Structure is nominally a history of scientific progress, and yet its insights embrace how any system that involves humans can change. As Kuhn explains, we each organize our lives into a paradigm, a fancy word for “model,” or “pattern.” We wake up every morning sure of certain things–for example, basic questions of identity and loyalty. These are our personal paradigms. And as we go through life, the information we receive–from family, friends, work, and life itself–is generally taken to confirm our place in the pattern.
Out of these systems come tradition, habit, and standard operating procedure–the things that make us comfortable and competent. As Kuhn wrote, “Paradigms gain their status because they are more successful than their competitors in solving … problems.” Most of the time, such comfortable mindsets serve us well: we know automatically who we are, what to do, even how to vote.
Yet sometimes the old ways don’t work. In the face of changing circumstances, the tried-and-true paradigm becomes untrue. And as much as we’d like to, we can no longer hide from change. In Kuhnian phraseology, this is a “crisis.”
In the history of science, a crisis hits when it becomes obvious that the existing paradigm is no longer working to explain natural phenomena; the classic example was the realization that the sun didn’t revolve around the earth (the Ptolemaic, or geocentric paradigm), but rather, that the earth revolved around the sun (the Copernican, or heliocentric paradigm).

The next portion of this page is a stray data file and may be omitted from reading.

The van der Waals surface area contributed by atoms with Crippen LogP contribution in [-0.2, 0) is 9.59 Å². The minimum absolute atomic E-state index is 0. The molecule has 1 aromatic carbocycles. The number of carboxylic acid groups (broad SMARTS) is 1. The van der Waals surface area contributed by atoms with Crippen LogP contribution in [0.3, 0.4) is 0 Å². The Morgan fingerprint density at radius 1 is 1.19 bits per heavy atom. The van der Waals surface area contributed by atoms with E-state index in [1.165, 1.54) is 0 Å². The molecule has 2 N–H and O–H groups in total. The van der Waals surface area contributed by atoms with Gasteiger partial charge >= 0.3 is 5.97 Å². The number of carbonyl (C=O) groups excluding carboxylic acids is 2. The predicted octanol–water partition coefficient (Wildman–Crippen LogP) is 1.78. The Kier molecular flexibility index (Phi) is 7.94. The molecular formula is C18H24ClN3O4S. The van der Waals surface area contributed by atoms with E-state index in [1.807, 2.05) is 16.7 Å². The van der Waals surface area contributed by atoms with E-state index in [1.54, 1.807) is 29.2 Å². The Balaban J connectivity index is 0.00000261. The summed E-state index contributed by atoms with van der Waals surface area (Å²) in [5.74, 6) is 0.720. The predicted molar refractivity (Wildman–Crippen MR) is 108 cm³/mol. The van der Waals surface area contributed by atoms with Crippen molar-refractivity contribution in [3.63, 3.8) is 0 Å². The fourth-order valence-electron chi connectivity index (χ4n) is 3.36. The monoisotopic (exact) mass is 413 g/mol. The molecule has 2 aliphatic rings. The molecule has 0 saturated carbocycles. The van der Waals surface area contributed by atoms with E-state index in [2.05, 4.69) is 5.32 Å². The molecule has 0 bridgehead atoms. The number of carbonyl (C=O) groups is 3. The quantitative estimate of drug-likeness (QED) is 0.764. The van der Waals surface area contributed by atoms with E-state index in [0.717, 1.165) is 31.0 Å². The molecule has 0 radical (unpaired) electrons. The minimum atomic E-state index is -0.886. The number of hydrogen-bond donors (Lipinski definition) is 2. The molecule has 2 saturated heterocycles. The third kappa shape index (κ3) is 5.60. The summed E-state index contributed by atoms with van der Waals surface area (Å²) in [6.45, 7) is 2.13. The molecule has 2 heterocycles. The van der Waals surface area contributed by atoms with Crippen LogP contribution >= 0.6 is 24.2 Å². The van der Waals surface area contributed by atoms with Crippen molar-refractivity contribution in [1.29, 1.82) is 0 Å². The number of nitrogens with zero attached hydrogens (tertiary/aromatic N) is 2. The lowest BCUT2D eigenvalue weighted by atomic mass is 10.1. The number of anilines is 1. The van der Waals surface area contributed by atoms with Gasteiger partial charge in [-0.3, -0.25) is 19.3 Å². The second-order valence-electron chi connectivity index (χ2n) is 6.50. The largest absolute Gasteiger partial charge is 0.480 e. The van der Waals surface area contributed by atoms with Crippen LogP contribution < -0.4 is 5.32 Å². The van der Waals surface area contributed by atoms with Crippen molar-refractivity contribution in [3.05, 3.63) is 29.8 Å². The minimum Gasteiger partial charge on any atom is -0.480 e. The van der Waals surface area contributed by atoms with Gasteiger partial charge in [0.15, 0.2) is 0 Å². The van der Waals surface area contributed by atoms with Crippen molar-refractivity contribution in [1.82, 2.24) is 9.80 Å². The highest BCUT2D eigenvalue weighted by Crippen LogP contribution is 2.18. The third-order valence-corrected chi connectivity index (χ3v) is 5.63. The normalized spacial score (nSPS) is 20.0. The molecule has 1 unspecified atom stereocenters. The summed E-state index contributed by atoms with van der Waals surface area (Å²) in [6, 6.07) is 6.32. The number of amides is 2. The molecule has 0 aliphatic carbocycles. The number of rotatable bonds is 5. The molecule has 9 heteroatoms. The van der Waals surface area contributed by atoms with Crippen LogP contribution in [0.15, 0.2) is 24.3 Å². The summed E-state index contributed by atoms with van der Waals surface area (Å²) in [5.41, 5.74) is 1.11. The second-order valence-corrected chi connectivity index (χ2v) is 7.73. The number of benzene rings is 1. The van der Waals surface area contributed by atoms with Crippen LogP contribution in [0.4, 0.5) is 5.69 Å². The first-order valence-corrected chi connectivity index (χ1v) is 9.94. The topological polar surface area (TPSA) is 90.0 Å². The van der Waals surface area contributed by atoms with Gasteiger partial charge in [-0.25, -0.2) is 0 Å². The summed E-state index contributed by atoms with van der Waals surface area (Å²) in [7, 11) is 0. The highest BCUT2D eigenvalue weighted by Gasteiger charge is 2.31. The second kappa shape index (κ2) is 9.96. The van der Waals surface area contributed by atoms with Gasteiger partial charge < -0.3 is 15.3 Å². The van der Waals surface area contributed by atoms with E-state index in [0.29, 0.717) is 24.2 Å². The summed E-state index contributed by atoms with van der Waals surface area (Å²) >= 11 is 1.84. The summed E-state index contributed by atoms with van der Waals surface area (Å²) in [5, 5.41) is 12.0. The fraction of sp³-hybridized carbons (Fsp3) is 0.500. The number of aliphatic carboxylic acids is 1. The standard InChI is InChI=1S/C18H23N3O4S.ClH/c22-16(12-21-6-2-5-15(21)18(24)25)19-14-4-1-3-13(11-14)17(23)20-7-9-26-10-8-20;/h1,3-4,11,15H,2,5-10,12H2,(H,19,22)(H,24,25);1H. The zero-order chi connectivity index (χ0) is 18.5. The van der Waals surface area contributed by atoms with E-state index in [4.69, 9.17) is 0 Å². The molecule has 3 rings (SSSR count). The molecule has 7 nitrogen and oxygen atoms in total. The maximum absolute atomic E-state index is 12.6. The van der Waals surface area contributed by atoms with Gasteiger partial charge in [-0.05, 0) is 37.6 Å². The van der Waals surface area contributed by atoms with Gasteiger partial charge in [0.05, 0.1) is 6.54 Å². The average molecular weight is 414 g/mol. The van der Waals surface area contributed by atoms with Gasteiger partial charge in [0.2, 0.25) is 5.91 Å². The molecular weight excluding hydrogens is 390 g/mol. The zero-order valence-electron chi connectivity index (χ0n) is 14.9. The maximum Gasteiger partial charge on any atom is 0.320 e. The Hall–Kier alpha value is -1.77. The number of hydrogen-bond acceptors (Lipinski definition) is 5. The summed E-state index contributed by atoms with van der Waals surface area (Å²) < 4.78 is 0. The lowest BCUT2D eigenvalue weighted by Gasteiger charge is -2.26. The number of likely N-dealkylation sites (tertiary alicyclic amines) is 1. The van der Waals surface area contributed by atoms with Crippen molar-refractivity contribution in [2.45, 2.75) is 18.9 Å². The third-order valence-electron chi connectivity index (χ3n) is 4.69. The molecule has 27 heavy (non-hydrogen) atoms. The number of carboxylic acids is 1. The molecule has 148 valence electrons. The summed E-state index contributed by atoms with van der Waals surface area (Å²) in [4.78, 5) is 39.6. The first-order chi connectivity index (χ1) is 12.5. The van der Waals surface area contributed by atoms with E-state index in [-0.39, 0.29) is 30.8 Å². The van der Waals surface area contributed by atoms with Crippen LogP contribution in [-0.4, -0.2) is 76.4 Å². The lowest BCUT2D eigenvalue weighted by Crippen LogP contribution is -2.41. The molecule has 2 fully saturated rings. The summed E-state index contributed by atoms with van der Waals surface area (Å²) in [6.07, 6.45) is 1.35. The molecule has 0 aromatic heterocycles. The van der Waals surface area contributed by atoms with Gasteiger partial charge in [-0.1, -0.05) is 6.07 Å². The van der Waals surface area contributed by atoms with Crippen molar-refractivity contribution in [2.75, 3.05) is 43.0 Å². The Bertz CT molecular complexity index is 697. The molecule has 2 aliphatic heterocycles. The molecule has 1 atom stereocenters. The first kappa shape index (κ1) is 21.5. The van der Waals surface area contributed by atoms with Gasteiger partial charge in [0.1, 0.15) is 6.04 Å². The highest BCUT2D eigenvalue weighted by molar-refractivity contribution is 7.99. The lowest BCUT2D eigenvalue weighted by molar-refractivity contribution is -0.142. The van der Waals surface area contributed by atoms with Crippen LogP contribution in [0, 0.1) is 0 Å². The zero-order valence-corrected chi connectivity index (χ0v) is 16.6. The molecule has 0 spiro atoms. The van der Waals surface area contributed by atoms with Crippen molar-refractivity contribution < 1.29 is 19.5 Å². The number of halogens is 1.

Kuhn’s subversive and cynical point, though, was that the new discovery didn’t come gradually. Instead, the discovery typically came in a burst to one or two iconoclasts, who then had to push their way past peers who couldn’t see, or refused to accept, the new idea. And sometimes, as in the case of both Copernicus and Galileo, the old orthodoxy pushed back. Hard.
In our personal and political lives, we can all recall crises that forced a painful reassessment of some variety. Sometimes, we made the necessary change; sometimes, we didn’t. Either way, it was painful; if we didn’t make it, we fell behind, and if we did make it, we broke up our comfortable world. As Kuhn put it, progress depends on “tradition-shattering.”
The tradition-shattering moment for me, reading Structure in 1989, came when I read the sentence, “The state of Ptolemaic astronomy was a scandal before Copernicus’ announcement.” For me, that was it: Spending hundreds of billions on schools that didn’t work was a scandal. We were engaged, I thought to myself, in a giant act of negative metallurgy, turning gold into lead. And so, I thought, to add money to the same system was simply to compound the existing scandal.
Moreover, someone, I thought further, ought to say so. And so I and others started talking up school choice as an alternative to school reform within the current public-monopoly system. That is, we should stop trying to make the bureaucrats live up to promises they couldn’t or wouldn’t keep; instead, we should bypass the bureaucracy completely and give the money to parents, in the form of a voucher. It was a decades-old idea of Milton Friedman’s whose time had finally come. In fact, led by Housing Secretary Jack Kemp, the younger–and younger-thinking–elements of the Bush administration soon wrapped themselves into an “empowerment” movement, expanding the choice idea to other areas, such as public housing, and from there to other big issues, such as welfare reform.